In nine months, someone will succeed Laura Bush, first lady of the United States. That sobering reality should weigh heavily on the minds of voters.
Like her husband or not, it’s hard to find anyone who isn’t proud of how she has acquitted herself. Will that same feeling be showered upon the new first lady, or first gentleman? Make that first spouse, to be politically correct.
There’ll never be another Laura Bush. For the coming four years, possibly eight, the next president will usher a different marital partner into the splendid, historic residence that Americans revere as their own symbolic home.
So, this election is more than selecting the next president. It is also deciding who will have a guiding hand in determining the tone, the class and, above all else, the character of the White House.
That should matter exceedingly to all Americans, if examples for children matter anymore in this degenerating culture.
So, which one will it be? Unless something serious and unpredicted happens, the Republican nominee will be John McCain. Should he win, the new first lady’s name will be Cindy.
Did you have to look up the senator’s official biography on the Internet to be sure? You weren’t alone. Cindy McCain is not yet a well-known, household name.
Her appearance is widely recognized, but what kind of person is she? What would she do as first lady? How influential would she be with her husband? What role would she take for herself? What would she be saying and writing? In the Democratic Party, it is still undetermined whether Hillary Clinton or Barack Obama will be the nominee. At the moment, he is consider ahead.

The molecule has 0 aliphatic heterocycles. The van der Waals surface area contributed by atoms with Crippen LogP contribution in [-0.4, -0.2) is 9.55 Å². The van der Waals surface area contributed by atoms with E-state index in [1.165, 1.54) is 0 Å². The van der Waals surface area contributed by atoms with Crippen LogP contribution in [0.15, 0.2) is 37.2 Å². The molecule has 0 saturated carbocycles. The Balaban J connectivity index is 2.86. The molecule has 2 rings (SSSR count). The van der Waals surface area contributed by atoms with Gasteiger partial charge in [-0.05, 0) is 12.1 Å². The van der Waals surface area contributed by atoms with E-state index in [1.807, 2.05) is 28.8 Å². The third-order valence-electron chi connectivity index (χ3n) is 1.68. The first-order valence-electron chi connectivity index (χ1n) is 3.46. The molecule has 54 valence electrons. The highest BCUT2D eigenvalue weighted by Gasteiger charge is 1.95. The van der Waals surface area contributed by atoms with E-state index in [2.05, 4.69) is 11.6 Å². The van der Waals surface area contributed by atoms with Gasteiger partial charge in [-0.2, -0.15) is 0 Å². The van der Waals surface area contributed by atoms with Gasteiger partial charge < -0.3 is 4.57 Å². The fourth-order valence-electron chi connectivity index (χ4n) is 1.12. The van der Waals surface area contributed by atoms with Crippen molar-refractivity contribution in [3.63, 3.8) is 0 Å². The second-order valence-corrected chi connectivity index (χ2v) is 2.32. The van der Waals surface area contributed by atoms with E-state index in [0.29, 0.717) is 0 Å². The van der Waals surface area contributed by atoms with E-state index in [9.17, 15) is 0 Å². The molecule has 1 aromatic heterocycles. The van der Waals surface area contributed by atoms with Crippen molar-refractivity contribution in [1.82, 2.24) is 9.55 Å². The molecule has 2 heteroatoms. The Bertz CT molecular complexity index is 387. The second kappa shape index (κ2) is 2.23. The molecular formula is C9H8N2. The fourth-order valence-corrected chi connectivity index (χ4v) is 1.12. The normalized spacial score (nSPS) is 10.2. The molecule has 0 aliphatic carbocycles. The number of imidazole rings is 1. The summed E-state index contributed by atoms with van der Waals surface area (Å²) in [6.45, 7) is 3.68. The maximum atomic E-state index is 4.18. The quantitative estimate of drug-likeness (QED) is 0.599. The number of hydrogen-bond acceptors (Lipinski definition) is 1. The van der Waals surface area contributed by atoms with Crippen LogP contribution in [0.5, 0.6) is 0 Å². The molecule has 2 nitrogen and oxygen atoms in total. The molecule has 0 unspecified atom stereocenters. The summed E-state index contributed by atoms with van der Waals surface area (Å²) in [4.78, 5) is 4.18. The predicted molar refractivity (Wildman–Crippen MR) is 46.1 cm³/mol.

His wife’s name, Michelle, may not be broadly known, but she certainly is. Her husband had her out front early in his campaign, giving speeches . . . and speeches. For some reason, she sort of seems to have dropped out of view.
Could it have been something she said? Like not being proud of her country?
No doubt this lady has a lot to say. Question is, As first lady, would she be giving voice to sentiments that not all Americans exactly hold dear?
What kind of America might she be depicting to folks around the world if she decided to take up international relations as her specialty?
What brand of fellow-thinkers might she be honoring or bringing into the White House? Would she see fit to have the pastor who presided over her and her husband’s marriage conducting prayer breakfasts in the east room? In front of the children? Then, there is the other possible Democratic nominee, Hillary Clinton. If elected, she won’t bring a first lady into the White House, but her first spouse should feel right at home. Hubby Bill has already slept there, as president.
No stranger to Americans, he. Voters in both parties know good and well who he is. They know the tone, class and character that the spouse of a second President Clinton would bring to every room in the White House, including the Oval Office. He’s already shown what he’s capable of doing in there.
The unknown is what other specialties he might indulge. Would he be chief adviser to his wife? What would he be saying or writing? What friends and associates might he bring home for supper or to sleep over?
At the end of four, maybe eight, years of Bill Clinton as first spouse, would Americans be proud they elected his wife president?
Before Nov. 4, every voter should seek a clear image of the person he or she would be sending to the White House along with the next president. It’s not too early to get acquainted, or reacquainted, with those possible first spouses.
Which one would you want as a role model for your child or grandchild?
John L. Perry, a prize-winning newspaper editor and writer who served on White House staffs of two presidents, is a regular columnist for Newsmax.com.
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